Hiring for Startup
In startup community, there’s a term named “scaling” as an action that companies take once they have proven their product or service for sale is in demand, and once the business has shown some ability to reliably deliver a consistent growth. When it begins to scale, a company must ready to overcome new challenges. The first thing they need to solve is a collection of talent who create a product or a service. President of Vistaprint Trynka Shineman claimed there are a few principle areas that need to be priotitized when hiring:
1. Prioritize anything that directly impacts customer satisfaction.
Define which departments and positions need to be improved. Say customer service agents, associates in a retail location, logistics or delivery employees or people looking at quality control. This step could ensure a whole new exceptional experience for the customer.
2. Ensure you evaluate your time and the role you are playing.
Prioritize hiring roles that help create space for you to do the work that only you can do. It may a little bit tricky to conduct, but once you’ve done it you can pull yourself from working in your business to actually working on your business is one of the most difficult challenges for any founder, but also one of the most essential needs to keep your business developing. The first thing first is determine when its best to offload some of the responsibilities that are holding you back from doing what you do best. In the end, you are the best appropriate to develop your business strategy and vision, build the culture, and lead the team. You may also be most critical in sales and new business development, or delivering product innovation.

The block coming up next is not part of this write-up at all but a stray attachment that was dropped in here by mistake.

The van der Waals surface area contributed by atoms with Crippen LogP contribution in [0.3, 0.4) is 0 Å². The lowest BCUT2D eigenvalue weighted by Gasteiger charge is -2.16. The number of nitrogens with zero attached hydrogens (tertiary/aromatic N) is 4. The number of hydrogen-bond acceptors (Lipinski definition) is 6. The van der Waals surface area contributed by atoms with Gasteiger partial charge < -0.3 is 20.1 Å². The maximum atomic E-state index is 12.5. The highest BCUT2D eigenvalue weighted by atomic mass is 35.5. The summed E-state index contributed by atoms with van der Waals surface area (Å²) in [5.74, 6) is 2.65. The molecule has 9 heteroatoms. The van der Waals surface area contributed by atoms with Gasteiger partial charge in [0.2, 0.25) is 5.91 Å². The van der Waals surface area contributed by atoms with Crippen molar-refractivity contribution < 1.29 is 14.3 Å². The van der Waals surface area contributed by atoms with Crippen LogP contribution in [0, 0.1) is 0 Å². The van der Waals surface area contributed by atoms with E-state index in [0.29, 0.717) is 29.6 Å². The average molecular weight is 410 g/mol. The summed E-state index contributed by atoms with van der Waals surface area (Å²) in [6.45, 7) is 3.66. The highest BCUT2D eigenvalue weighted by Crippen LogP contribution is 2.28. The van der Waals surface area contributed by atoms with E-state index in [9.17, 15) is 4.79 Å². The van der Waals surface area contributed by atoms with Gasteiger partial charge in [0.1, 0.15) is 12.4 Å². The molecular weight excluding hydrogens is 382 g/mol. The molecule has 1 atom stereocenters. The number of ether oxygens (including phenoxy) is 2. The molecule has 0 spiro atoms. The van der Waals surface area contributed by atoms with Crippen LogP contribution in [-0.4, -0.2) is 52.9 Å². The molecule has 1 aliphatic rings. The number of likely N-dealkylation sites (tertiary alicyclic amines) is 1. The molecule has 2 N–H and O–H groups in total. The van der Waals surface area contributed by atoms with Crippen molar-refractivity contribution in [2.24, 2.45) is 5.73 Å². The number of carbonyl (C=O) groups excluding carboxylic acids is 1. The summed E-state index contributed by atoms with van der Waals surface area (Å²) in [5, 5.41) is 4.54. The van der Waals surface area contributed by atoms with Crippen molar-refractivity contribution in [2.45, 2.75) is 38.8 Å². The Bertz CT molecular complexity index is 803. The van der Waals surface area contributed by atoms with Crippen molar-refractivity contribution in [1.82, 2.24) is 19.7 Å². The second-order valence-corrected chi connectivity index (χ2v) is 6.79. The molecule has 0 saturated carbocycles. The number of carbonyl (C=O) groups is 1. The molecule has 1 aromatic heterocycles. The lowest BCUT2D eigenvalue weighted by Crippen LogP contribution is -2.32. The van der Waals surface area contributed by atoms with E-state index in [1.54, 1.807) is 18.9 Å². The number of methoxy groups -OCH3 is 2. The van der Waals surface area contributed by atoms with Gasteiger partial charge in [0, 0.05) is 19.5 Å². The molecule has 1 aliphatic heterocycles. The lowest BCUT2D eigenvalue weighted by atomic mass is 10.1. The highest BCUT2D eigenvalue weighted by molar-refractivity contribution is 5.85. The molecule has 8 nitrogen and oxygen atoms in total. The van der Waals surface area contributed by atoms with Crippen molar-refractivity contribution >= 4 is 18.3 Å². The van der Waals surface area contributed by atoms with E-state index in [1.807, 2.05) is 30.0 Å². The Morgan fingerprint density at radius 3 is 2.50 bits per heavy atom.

3. The need for speed.
Businesses can default to inadvertently hiring for the roles that are easiest to fill as opposed to those that can unlock the most value for the company at a given point in time when you failed calculating prioritization. One of the most important characteristics of a growth business is the ability to get to market quickly so you can deliver value to customers, get customer feedback and continue to improve. With that in mind, I suggest prioritizing the things that are slowing you down -- bottlenecks that are preventing you from moving as fast you otherwise could. This can be easier said than done. One way to surface bottlenecks is to encourage employees to let you know when they find themselves waiting or blocked, even if they can work through the block independently. This can be unnatural for people – often the tendency is for the employee to want to work this through on their own. But this information can be critical to helping you understand how work is flowing across your organization and what is really slowing the team down.